7. Victoria, BC

Victoria, BC

Located on the southeastern point of Vancouver Island, Victoria serves as the capital of British Columbia. It’s also home to some of the province’s most expensive and exclusive neighbourhoods.

In July 2023, the average home sold for $1.03 million and the average cost to rent a one-bedroom apartment in the city is $2,140. Although it’s certainly more affordable than living in downtown Vancouver, you also have to keep in mind the fact that you’re cut off from the mainland.

Since Victoria is located on an island, residents and visitors must travel by ferry. The same also applies to goods and materials that are transported to the island.

This, of course, drives up the cost of everyday goods and services, leading to a higher-than-average cost of living. A recent report showed that Victoria is the most expensive city in Canada to buy groceries in.

8. Hamilton, ON

  • Average Cost Of Living (Without Rent): $1,405 per month
  • Average Home Cost: $873,600
  • Best For: Proximity to Toronto, students attending McMaster University

Hamilton’s housing market offers a mix of historic homes, downtown apartments, and suburban spaces, often at more affordable rates than in nearby Toronto.

That being said, home costs of just under $900,000 aren’t exactly cheap compared to the rest of Ontario, and the cost of living is only slightly lower.

Hamilton’s proximity to Toronto is one of the main reasons residents are willing to pay for the high cost of living. It’s also home to McMaster University, which is ranked among the top 200 universities in the world.

Its economy aside, the city is also known for its natural attractions, such as the Niagara Escarpment, which provides stunning views and numerous outdoor recreational opportunities.

9. Markham, ON

Markham, ON
  • Average Cost Of Living (Without Rent): $1,393 per month
  • Average Home Cost: $1,344,123
  • Best For: Proximity to Toronto, exclusive neighbourhoods, recreational activities

Although home prices in Ontario have largely decreased, Markham is an exception to the rule. Today, Markham is one of the most expensive small Canadian cities to buy a home in.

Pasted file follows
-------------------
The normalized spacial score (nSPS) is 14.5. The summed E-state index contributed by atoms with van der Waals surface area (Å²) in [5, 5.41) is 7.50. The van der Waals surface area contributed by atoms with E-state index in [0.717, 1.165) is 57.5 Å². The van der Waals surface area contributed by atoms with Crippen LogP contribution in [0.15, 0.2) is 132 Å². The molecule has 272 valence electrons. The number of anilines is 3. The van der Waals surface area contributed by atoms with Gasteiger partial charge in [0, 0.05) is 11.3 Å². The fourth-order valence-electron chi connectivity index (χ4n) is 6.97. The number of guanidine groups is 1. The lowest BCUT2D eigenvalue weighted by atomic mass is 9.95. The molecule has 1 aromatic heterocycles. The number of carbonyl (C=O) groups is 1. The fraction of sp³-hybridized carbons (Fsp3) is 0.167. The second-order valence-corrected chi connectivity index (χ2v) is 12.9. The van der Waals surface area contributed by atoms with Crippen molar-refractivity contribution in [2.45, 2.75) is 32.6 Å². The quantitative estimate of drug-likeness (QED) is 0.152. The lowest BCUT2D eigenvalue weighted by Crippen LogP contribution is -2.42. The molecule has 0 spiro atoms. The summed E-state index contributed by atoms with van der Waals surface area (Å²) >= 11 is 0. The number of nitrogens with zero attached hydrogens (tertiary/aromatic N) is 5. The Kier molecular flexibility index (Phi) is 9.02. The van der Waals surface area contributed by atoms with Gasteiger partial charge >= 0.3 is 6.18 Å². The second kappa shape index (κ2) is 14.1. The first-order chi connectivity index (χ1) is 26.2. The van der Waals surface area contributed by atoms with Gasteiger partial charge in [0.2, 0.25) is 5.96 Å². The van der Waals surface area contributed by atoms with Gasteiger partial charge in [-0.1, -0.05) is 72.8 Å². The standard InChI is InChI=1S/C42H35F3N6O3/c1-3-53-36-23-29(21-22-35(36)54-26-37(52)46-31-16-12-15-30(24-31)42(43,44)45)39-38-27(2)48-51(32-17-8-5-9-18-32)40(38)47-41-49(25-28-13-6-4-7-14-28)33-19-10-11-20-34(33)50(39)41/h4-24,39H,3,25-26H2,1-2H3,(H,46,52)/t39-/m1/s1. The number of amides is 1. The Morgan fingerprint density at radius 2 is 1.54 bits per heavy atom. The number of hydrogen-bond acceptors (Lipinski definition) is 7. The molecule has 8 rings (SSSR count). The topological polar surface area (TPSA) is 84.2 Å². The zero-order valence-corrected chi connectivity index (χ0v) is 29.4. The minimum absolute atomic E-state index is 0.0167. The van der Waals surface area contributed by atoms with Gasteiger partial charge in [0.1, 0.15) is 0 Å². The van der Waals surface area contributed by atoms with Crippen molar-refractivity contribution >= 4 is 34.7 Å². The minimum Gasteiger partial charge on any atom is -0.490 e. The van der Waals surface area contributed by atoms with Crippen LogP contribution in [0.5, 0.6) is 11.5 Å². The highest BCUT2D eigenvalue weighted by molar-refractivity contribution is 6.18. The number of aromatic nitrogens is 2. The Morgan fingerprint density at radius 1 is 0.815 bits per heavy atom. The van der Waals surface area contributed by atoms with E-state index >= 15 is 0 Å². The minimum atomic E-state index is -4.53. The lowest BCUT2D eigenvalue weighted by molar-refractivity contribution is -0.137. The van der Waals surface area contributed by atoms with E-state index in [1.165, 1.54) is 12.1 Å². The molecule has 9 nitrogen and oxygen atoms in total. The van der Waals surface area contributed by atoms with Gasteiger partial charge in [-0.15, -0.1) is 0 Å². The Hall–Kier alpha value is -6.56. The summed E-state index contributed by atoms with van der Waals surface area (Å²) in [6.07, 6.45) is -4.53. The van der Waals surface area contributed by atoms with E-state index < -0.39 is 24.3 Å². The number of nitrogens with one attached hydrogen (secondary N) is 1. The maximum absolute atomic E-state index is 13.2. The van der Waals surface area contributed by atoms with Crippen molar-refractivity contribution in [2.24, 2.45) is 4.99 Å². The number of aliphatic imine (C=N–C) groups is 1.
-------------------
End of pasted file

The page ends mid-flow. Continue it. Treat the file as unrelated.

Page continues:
If you prefer to rent instead, then expect to pay $2,070 per month in rent (which is a bit cheaper than Toronto).

The small city of 338,503 is the 4th-largest in the Greater Toronto Area and is home to some of the region’s most exclusive neighbourhoods.

Similar to Brampton, Markham is just a 45-minute drive outside of downtown Toronto. As a result, it’s become a popular city for those who want to live close to the big city without having to deal with the stressful traffic and the fast pace of life.

10. London, ON

London, ON
  • Average Cost Of Living (Without Rent): $1,353 per month
  • Average Home Cost: $726,000
  • Best For: Parks, museums, low crime rates, education

London, Ontario is two-and-a-half hours southwest of Toronto and is best known for being home to the University of Western Ontario. Aside from the major college, the city has great public schools and a low crime rate, which has made it a popular destination for families.

While the cost of living is similar to cities in the GTA, you can purchase a home in London for far cheaper and rent an apartment for an average of $1,863 per month.

London has a diverse community, offers plenty of public parks, museums, and has a growing art scene – all of which are great reasons to consider living here.

11. Brampton, ON

Brampton, ON
  • Average Cost Of Living (Without Rent): $1,339 per month
  • Average Home Cost: $1,013,744
  • Best For: Proximity to Toronto, lower cost of living, and a more relaxed pace of life

Brampton is a 45-minute drive west of Toronto, which is one of the main reasons people move to the city.

Compared to the hustle and bustle of Toronto, Brampton offers a slower pace of life, has less traffic, and you can actually purchase a home for less than $1 million – all of which have made it a great alternative to the larger city.

Brampton has a growing population of 656,480 and is home to over 8,100 small businesses, which has led to the development of a vibrant, upscale, small-city economy.

To rent an apartment in the city, you’ll need to shell out an average of $1,961 per month in rent and an average of $337 per month in hydro and utilities.

12. Surrey, BC

  • Average Cost Of Living (Without Rent): $1,338 per month
  • Average Home Cost: $1,138,200
  • Best For: Lower cost of living and close proximity to Vancouver